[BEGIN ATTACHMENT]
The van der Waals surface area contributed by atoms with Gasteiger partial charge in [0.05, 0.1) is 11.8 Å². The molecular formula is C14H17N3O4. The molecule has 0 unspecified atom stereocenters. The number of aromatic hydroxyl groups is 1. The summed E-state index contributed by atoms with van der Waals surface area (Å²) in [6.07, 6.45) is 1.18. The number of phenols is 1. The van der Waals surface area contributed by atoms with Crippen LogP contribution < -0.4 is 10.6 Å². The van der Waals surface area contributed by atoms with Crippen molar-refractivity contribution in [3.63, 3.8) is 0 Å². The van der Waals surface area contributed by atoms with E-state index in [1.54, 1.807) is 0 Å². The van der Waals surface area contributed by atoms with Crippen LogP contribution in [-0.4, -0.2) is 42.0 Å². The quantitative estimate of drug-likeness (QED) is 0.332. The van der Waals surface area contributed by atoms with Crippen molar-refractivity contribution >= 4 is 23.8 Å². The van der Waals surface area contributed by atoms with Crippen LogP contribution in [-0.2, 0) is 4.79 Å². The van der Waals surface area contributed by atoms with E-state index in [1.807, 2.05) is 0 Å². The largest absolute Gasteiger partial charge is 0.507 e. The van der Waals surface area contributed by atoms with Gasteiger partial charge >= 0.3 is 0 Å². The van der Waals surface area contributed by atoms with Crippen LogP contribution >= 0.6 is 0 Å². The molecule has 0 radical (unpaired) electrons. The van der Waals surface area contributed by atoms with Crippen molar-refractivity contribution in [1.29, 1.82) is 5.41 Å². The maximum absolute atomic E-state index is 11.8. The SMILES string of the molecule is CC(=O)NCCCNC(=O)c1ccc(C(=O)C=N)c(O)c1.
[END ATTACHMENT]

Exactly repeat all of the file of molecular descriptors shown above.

The van der Waals surface area contributed by atoms with Gasteiger partial charge in [0.05, 0.1) is 11.8 Å². The molecular formula is C14H17N3O4. The molecule has 0 unspecified atom stereocenters. The number of aromatic hydroxyl groups is 1. The summed E-state index contributed by atoms with van der Waals surface area (Å²) in [6.07, 6.45) is 1.18. The number of phenols is 1. The van der Waals surface area contributed by atoms with Crippen LogP contribution < -0.4 is 10.6 Å². The van der Waals surface area contributed by atoms with Crippen molar-refractivity contribution in [3.63, 3.8) is 0 Å². The van der Waals surface area contributed by atoms with E-state index in [1.54, 1.807) is 0 Å². The van der Waals surface area contributed by atoms with Crippen LogP contribution in [-0.4, -0.2) is 42.0 Å². The quantitative estimate of drug-likeness (QED) is 0.332. The van der Waals surface area contributed by atoms with Crippen molar-refractivity contribution >= 4 is 23.8 Å². The van der Waals surface area contributed by atoms with Crippen LogP contribution in [-0.2, 0) is 4.79 Å². The van der Waals surface area contributed by atoms with E-state index in [1.807, 2.05) is 0 Å². The largest absolute Gasteiger partial charge is 0.507 e. The van der Waals surface area contributed by atoms with Gasteiger partial charge >= 0.3 is 0 Å². The van der Waals surface area contributed by atoms with Crippen LogP contribution >= 0.6 is 0 Å². The molecule has 0 radical (unpaired) electrons. The van der Waals surface area contributed by atoms with Crippen molar-refractivity contribution in [1.29, 1.82) is 5.41 Å². The maximum absolute atomic E-state index is 11.8. The SMILES string of the molecule is CC(=O)NCCCNC(=O)c1ccc(C(=O)C=N)c(O)c1.